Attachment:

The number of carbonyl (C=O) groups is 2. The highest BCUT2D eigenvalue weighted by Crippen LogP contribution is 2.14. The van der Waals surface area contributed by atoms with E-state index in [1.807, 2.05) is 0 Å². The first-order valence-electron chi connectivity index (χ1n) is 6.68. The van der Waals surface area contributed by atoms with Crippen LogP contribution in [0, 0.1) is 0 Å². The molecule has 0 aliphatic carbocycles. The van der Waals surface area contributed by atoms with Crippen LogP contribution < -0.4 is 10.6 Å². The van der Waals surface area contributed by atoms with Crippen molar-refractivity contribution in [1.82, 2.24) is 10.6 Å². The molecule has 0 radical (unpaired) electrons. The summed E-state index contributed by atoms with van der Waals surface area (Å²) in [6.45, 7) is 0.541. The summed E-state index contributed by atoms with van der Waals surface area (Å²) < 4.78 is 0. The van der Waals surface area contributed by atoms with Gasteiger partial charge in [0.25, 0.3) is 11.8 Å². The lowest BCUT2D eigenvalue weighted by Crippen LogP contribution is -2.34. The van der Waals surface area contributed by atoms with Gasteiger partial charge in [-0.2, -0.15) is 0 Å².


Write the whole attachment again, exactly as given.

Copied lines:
The number of carbonyl (C=O) groups is 2. The highest BCUT2D eigenvalue weighted by Crippen LogP contribution is 2.14. The van der Waals surface area contributed by atoms with E-state index in [1.807, 2.05) is 0 Å². The first-order valence-electron chi connectivity index (χ1n) is 6.68. The van der Waals surface area contributed by atoms with Crippen LogP contribution in [0, 0.1) is 0 Å². The molecule has 0 aliphatic carbocycles. The van der Waals surface area contributed by atoms with Crippen LogP contribution < -0.4 is 10.6 Å². The van der Waals surface area contributed by atoms with Crippen molar-refractivity contribution in [1.82, 2.24) is 10.6 Å². The molecule has 0 radical (unpaired) electrons. The summed E-state index contributed by atoms with van der Waals surface area (Å²) in [6.45, 7) is 0.541. The summed E-state index contributed by atoms with van der Waals surface area (Å²) < 4.78 is 0. The van der Waals surface area contributed by atoms with Gasteiger partial charge in [0.25, 0.3) is 11.8 Å². The lowest BCUT2D eigenvalue weighted by Crippen LogP contribution is -2.34. The van der Waals surface area contributed by atoms with Gasteiger partial charge in [-0.2, -0.15) is 0 Å².